University students reflect on attending COP23 Conference
Twelve students from the University of Michigan’s Climate Blue organization just returned to campus after attending the 2017 United Nations Climate Change Conference earlier this month in Bonn, Germany. This year marked the 23rd meeting of the Conference of Parties, held under the United Nations Framework Convention on Climate Change; the UNFCCC is an international treaty that was signed at the Rio Earth Summit in 1992 to mark the beginning of international cooperation in addressing climate change.
This year, the UNFCCC’s 197 parties came together to discuss the implementation of the Paris agreement. The agreement, which was designed during COP21 in 2015, aimed to reduce greenhouse gas emissions and curb the global temperature rise. However, in June 2017, President Donald Trump announced the United States would withdraw from the agreement in an effort to preserve jobs.
The Climate Blue student group, which discusses climate policy across southeast Michigan, began as a blog created by a delegation of University community members who attended COP15 in 2009. Today it reaches graduate students, professors and business people, among others who focus on different areas of study across the country. The organization continues to send a delegation, comprised of students and faculty, to the conference each year. The conference itself primarily consists of negotiations among parties and side events, which serve as platforms for “observer organizations” — like the Climate Blue delegation — who don’t speak in formal negotiations, according to the UNFCCC website. Side event participants can engage with parties and other attendees to network and share ideas.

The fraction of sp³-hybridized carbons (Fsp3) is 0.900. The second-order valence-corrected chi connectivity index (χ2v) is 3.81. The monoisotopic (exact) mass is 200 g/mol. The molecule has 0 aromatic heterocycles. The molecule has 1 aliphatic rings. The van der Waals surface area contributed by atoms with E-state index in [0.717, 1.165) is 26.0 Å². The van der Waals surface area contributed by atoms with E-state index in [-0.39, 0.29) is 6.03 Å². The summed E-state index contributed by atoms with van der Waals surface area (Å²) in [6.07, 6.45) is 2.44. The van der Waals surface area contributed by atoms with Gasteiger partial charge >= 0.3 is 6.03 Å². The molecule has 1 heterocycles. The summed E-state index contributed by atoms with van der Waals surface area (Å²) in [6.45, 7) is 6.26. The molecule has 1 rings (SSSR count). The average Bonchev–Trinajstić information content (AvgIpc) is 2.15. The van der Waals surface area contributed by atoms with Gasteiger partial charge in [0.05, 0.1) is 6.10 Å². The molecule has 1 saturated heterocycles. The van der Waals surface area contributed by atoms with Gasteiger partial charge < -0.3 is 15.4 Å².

Rackham student Matt Irish, who is studying for master’s degrees in Applied Climate Science and Electrical Engineering, attended this year’s conference as well as COP21. He explained at COP21 there was a lot of fanfare and excitement as national leaders came together to sign the Paris agreement; however, he said after the signing there was still work to be done.
“(During COP21), the leaders came the first week actually to kind of say, ‘Hey, we’re here signing off on it, now make it happen,’” he said. “There was some real stuff that needed to get done but because they had that sort of front-loaded thing, the idea was that those national leaders put their name on it and they had it done … since we just really wanted to agree, that was mainly all that happened. There were some really important parts of the text that were extremely vague that were left to be figured out later. This year was when that actually had to happen.”